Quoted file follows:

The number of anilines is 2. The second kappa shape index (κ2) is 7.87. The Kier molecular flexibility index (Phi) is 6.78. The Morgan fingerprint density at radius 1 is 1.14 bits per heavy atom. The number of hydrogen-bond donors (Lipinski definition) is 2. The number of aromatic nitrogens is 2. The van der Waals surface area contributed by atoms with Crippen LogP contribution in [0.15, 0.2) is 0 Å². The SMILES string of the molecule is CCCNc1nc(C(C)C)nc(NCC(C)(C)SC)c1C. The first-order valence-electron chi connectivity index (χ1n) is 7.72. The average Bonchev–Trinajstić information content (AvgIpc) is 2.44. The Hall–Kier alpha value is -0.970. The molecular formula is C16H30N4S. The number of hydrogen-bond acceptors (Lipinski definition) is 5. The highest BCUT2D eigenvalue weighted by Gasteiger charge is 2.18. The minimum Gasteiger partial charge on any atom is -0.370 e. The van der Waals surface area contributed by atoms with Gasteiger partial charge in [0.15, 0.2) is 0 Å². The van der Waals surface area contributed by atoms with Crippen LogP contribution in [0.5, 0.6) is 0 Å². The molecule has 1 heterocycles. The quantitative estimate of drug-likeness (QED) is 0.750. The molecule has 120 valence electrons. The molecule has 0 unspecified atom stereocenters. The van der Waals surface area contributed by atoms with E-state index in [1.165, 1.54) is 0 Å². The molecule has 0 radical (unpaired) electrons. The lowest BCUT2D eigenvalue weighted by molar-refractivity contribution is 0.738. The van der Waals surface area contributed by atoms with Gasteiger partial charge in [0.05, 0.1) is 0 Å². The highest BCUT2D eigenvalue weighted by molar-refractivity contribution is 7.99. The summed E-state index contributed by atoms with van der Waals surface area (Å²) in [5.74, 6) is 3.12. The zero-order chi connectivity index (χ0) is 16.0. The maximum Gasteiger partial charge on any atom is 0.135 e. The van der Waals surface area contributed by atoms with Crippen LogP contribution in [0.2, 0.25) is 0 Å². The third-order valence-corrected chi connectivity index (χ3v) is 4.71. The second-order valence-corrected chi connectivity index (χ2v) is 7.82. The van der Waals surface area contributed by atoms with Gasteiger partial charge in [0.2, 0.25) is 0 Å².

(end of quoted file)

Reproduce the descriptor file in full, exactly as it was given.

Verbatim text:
The number of anilines is 2. The second kappa shape index (κ2) is 7.87. The Kier molecular flexibility index (Phi) is 6.78. The Morgan fingerprint density at radius 1 is 1.14 bits per heavy atom. The number of hydrogen-bond donors (Lipinski definition) is 2. The number of aromatic nitrogens is 2. The van der Waals surface area contributed by atoms with Crippen LogP contribution in [0.15, 0.2) is 0 Å². The SMILES string of the molecule is CCCNc1nc(C(C)C)nc(NCC(C)(C)SC)c1C. The first-order valence-electron chi connectivity index (χ1n) is 7.72. The average Bonchev–Trinajstić information content (AvgIpc) is 2.44. The Hall–Kier alpha value is -0.970. The molecular formula is C16H30N4S. The number of hydrogen-bond acceptors (Lipinski definition) is 5. The highest BCUT2D eigenvalue weighted by Gasteiger charge is 2.18. The minimum Gasteiger partial charge on any atom is -0.370 e. The van der Waals surface area contributed by atoms with Gasteiger partial charge in [0.15, 0.2) is 0 Å². The van der Waals surface area contributed by atoms with Crippen LogP contribution in [0.5, 0.6) is 0 Å². The molecule has 1 heterocycles. The quantitative estimate of drug-likeness (QED) is 0.750. The molecule has 120 valence electrons. The molecule has 0 unspecified atom stereocenters. The van der Waals surface area contributed by atoms with E-state index in [1.165, 1.54) is 0 Å². The molecule has 0 radical (unpaired) electrons. The lowest BCUT2D eigenvalue weighted by molar-refractivity contribution is 0.738. The van der Waals surface area contributed by atoms with Gasteiger partial charge in [0.05, 0.1) is 0 Å². The highest BCUT2D eigenvalue weighted by molar-refractivity contribution is 7.99. The summed E-state index contributed by atoms with van der Waals surface area (Å²) in [5.74, 6) is 3.12. The zero-order chi connectivity index (χ0) is 16.0. The maximum Gasteiger partial charge on any atom is 0.135 e. The van der Waals surface area contributed by atoms with Crippen LogP contribution in [0.2, 0.25) is 0 Å². The third-order valence-corrected chi connectivity index (χ3v) is 4.71. The second-order valence-corrected chi connectivity index (χ2v) is 7.82. The van der Waals surface area contributed by atoms with Gasteiger partial charge in [0.2, 0.25) is 0 Å².